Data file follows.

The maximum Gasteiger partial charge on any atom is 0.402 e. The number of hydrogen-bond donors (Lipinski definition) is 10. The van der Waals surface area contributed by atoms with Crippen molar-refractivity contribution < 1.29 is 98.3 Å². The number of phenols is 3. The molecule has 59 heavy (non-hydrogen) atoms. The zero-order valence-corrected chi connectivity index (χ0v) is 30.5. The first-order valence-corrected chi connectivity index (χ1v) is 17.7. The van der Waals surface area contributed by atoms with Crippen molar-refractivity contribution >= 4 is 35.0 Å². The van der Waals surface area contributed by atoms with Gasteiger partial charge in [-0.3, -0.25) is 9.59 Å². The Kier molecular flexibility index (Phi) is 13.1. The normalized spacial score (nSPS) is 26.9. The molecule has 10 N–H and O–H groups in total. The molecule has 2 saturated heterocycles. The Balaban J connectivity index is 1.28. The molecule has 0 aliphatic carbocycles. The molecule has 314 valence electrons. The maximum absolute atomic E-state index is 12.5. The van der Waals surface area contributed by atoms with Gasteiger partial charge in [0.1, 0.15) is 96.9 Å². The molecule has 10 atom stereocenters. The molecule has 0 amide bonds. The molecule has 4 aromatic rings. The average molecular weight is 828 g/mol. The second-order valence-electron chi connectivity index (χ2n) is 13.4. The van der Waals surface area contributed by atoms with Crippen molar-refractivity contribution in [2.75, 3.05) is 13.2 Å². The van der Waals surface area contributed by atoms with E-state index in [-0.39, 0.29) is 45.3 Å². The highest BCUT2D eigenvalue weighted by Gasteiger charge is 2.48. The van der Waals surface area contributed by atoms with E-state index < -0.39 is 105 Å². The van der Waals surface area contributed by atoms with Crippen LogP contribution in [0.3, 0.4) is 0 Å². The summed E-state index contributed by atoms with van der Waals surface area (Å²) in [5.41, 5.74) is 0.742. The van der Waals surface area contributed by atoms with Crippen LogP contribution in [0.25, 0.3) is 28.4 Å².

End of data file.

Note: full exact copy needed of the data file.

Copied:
The maximum Gasteiger partial charge on any atom is 0.402 e. The number of hydrogen-bond donors (Lipinski definition) is 10. The van der Waals surface area contributed by atoms with Crippen molar-refractivity contribution < 1.29 is 98.3 Å². The number of phenols is 3. The molecule has 59 heavy (non-hydrogen) atoms. The zero-order valence-corrected chi connectivity index (χ0v) is 30.5. The first-order valence-corrected chi connectivity index (χ1v) is 17.7. The van der Waals surface area contributed by atoms with Crippen molar-refractivity contribution >= 4 is 35.0 Å². The van der Waals surface area contributed by atoms with Gasteiger partial charge in [-0.3, -0.25) is 9.59 Å². The Kier molecular flexibility index (Phi) is 13.1. The normalized spacial score (nSPS) is 26.9. The molecule has 10 N–H and O–H groups in total. The molecule has 2 saturated heterocycles. The Balaban J connectivity index is 1.28. The molecule has 0 aliphatic carbocycles. The molecule has 314 valence electrons. The maximum absolute atomic E-state index is 12.5. The van der Waals surface area contributed by atoms with Gasteiger partial charge in [0.1, 0.15) is 96.9 Å². The molecule has 10 atom stereocenters. The molecule has 0 amide bonds. The molecule has 4 aromatic rings. The average molecular weight is 828 g/mol. The second-order valence-electron chi connectivity index (χ2n) is 13.4. The van der Waals surface area contributed by atoms with Crippen molar-refractivity contribution in [2.75, 3.05) is 13.2 Å². The van der Waals surface area contributed by atoms with E-state index in [-0.39, 0.29) is 45.3 Å². The highest BCUT2D eigenvalue weighted by Gasteiger charge is 2.48. The van der Waals surface area contributed by atoms with E-state index < -0.39 is 105 Å². The van der Waals surface area contributed by atoms with Crippen LogP contribution in [0.3, 0.4) is 0 Å². The summed E-state index contributed by atoms with van der Waals surface area (Å²) in [5.41, 5.74) is 0.742. The van der Waals surface area contributed by atoms with Crippen LogP contribution in [0.25, 0.3) is 28.4 Å².